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I need to do some look-up operations against a collection of items.

First I need to see if there is a direct match. This is quite simple as I have the entries in a Dictionary<String,MyObjectType>, so I can just go dictionary["valuetofind"].

If however there is no direct match, then I need to do a starts-with match, but it has to be the longest match that is returned:

Record Examples:

String   Record
0        A
01       B
012      D
02       B
03       C

Query examples:

Query         Result 
0             A    - Because 0   is the longest match
01            B    - Because 01  is the longest match
023456        B    - Because 02  is the longest match
012           D    - Because 012 is the longest match
0123456       D    - Because 012 is the longest match
03456         C    - Because 03  is the longest match
04            A    - Because 0   is the longest match
0456          A    - Because 0   is the longest match
1             Null - No Match

Are there classes in the framework that have hashes or tree structures in the background implementation for doing something like this, or am I needing to write something myself?

EDIT What I have so far is the list sorted by length of the pattern string and then I go over the entries one by one to see if the query starts with the record. This works OK for most of the situations as we do not have large lists (yet), but does have an expensive cost for the situations where there is no match.

I lack the vocabulary to get google to give me pages not relating to hash-sets, lists and dictionaries. All the research I found points at tree based structures, but none point out if there is already an implementation in the .NET Framework or not.

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9  
What have you tried? –  Oded Nov 30 '11 at 13:10
1  
1  
The dictionary approaches below is likely O(n^2 logn). A trie would probably work and would only be O(n logn). –  leppie Nov 30 '11 at 13:22
    
A Trie-like structure would be the quickest way of solving this in the case that you have a very large set to search. en.wikipedia.org/wiki/Trie –  spender Nov 30 '11 at 13:23
1  
@leppie: Where do the log terms come from in your order approximation? A well-built trie can be searched for a string of length m in O(m) time; the number of nodes in the trie is not a factor. –  Eric Lippert Nov 30 '11 at 17:10

4 Answers 4

up vote 7 down vote accepted

Leppie and Spender are correct; the data structure you want to implement to solve this problem efficiently if the data set becomes large is a "trie", or, if you're really buff, a DAWG -- a directed acyclic word graph. A DAWG has better memory performance if the strings have many common suffixes but they are more expensive and difficult to build and update, so start with a trie.

Your simple case would make a trie that looks like this:

           ROOT
            |
           0|
            |
            A
          / | \
         /  |  \
       1/  2|  3\
       /    |    \
      /     |     \
     B      B      C
     |
    2|
     |
     D

So to look up 023456, you start at the root, go down branch labelled 0 to find A, then go down branch 2 to find B, there is no branch 3 at that point, so you're done.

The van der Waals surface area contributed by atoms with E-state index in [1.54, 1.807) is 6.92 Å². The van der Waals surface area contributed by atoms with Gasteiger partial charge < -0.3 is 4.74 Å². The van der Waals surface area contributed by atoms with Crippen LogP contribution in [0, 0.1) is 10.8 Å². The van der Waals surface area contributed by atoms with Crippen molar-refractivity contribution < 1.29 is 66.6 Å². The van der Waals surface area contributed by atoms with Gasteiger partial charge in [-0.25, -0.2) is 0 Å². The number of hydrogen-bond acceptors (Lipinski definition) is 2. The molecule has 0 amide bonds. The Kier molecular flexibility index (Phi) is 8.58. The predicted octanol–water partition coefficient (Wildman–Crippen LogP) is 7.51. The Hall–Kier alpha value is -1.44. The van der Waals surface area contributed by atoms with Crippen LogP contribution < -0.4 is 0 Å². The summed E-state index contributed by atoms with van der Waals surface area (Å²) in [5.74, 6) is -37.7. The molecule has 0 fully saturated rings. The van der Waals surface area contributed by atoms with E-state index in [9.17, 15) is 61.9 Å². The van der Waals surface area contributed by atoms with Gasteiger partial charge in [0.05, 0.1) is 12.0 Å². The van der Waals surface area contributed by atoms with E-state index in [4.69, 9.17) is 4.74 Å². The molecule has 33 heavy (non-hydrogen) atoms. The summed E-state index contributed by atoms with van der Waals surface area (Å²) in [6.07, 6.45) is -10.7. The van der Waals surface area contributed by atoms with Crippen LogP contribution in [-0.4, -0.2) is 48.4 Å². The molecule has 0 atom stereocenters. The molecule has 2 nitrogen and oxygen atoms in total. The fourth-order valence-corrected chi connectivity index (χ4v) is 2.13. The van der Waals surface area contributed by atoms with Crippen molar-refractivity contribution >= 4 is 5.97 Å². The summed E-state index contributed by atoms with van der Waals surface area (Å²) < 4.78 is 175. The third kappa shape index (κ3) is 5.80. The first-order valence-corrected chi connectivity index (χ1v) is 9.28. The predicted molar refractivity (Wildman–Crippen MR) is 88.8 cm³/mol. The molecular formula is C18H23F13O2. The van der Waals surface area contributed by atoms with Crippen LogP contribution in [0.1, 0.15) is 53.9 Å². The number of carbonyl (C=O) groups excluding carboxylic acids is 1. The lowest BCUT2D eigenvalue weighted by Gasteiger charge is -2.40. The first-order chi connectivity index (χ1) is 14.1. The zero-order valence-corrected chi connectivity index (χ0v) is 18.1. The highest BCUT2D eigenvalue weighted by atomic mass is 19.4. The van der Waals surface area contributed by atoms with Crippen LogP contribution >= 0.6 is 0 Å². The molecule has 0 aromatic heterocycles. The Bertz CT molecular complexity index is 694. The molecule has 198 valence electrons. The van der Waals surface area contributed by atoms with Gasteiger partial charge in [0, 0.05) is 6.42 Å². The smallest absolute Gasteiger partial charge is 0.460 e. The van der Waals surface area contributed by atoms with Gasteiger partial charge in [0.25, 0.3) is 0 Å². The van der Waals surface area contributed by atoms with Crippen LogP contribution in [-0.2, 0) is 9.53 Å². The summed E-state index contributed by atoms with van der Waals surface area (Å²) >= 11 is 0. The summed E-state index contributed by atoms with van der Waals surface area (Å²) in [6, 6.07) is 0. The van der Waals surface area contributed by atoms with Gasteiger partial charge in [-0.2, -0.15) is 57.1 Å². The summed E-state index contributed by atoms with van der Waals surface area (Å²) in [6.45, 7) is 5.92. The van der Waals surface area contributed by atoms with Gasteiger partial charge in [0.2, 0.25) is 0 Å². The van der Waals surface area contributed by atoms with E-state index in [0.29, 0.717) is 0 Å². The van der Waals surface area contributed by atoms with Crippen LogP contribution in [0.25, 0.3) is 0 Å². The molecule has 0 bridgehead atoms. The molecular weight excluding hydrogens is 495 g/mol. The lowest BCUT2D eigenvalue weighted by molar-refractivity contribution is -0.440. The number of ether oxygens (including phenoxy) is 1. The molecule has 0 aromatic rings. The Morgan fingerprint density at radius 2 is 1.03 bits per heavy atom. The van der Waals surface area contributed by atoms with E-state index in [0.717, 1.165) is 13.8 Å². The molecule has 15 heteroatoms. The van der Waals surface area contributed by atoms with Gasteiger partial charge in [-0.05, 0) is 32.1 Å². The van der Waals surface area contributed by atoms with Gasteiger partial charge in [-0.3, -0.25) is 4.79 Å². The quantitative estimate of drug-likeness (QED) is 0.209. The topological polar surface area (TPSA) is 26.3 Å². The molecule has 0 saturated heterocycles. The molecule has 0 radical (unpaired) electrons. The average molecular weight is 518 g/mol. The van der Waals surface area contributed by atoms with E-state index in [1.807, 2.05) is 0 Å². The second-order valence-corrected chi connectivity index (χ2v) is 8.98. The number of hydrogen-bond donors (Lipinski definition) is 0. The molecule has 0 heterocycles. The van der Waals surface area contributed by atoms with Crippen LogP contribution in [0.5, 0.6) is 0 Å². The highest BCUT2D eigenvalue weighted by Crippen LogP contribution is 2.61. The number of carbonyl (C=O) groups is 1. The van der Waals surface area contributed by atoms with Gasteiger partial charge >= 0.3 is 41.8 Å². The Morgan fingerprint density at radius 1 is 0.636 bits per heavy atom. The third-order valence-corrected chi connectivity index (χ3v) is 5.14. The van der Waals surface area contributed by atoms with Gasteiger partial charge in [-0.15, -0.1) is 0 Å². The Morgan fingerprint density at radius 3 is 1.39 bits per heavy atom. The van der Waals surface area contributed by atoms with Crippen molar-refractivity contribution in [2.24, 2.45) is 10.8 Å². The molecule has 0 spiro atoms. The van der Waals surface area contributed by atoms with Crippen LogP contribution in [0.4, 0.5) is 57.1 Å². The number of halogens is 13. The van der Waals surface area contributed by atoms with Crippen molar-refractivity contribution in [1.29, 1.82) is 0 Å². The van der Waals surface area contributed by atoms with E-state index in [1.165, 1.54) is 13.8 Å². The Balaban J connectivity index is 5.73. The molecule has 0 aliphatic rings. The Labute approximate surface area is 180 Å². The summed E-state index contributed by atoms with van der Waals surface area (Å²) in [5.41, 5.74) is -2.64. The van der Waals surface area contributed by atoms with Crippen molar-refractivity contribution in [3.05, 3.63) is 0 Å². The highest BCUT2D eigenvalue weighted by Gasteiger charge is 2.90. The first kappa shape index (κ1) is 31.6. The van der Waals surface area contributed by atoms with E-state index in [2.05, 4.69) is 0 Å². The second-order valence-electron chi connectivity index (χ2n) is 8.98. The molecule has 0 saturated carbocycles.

Incidentally, this is also the data structure you'd use to find the longest Scrabble word given a dictionary and a set of letters; it's essentially the same problem.

There's no trie data structure built into the .NET framework, but it is not a difficult data structure to build. I've got an immutable trie lying around here somewhere that I've been meaning to blog about; if I ever do, I'll post a link here.

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We make extensive use of tries (and trie-like graphs) for a number of purposes, but my favorite is super fast (and non-cpu intensive) autocomplete for our website over a large set of items. It's costly in terms of memory usage, but it makes searching instantaneous. In my mind, a much underrated data-structure. Would be great to see you post something about it on your blog. –  spender Dec 1 '11 at 0:54
    
I just I've actually implemented a trie once in JavaScript for the exact same thing as spender; the server returns the data as an array of items that look like like {'e': {'x': {'a': {'m': {'p': {'l': {'e': {'value': 'Example'}}}}}}}} and we use jQuery.extend to build a trie from it with one method call. –  configurator Dec 3 '11 at 11:14

a rather simple way is to brute force them. i assume that you have a Dictionary<string, string> _lookupTable that holds your lookups

string Find(string query)
{
    var retval = null;
    while(!string.IsNullOrEmpty(query) && retval == null)
    {
        if(!_lookupTable.TryGetValue(query, out retval))
            query = query.Substring(0, query.Length-1);
    }
    return retval;
}
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1  
That works for me. I ran some test with this implementation and it's fast enough for our needs. –  My Other Me Dec 1 '11 at 9:46

You could just scan the whole Dictionary for the longest match.

        string sQuery = "01234";

        int iMaxLength = 0;
        foreach (KeyValuePair<String, String> kVP in mD)
        {
            if (sQuery.Contains(kVP.Value) && (kVP.Value.Length > iMaxLength))
            {
                iMaxLength = kVP.Value.Length
                result = (whatever...)
            }
        }
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By the looks of it, you should use a binary tree which is simply sorted on length, then look for the first match. I don't think something like a binary tree is already implemented in c#, but a quick search reveals many sites where people have done so.

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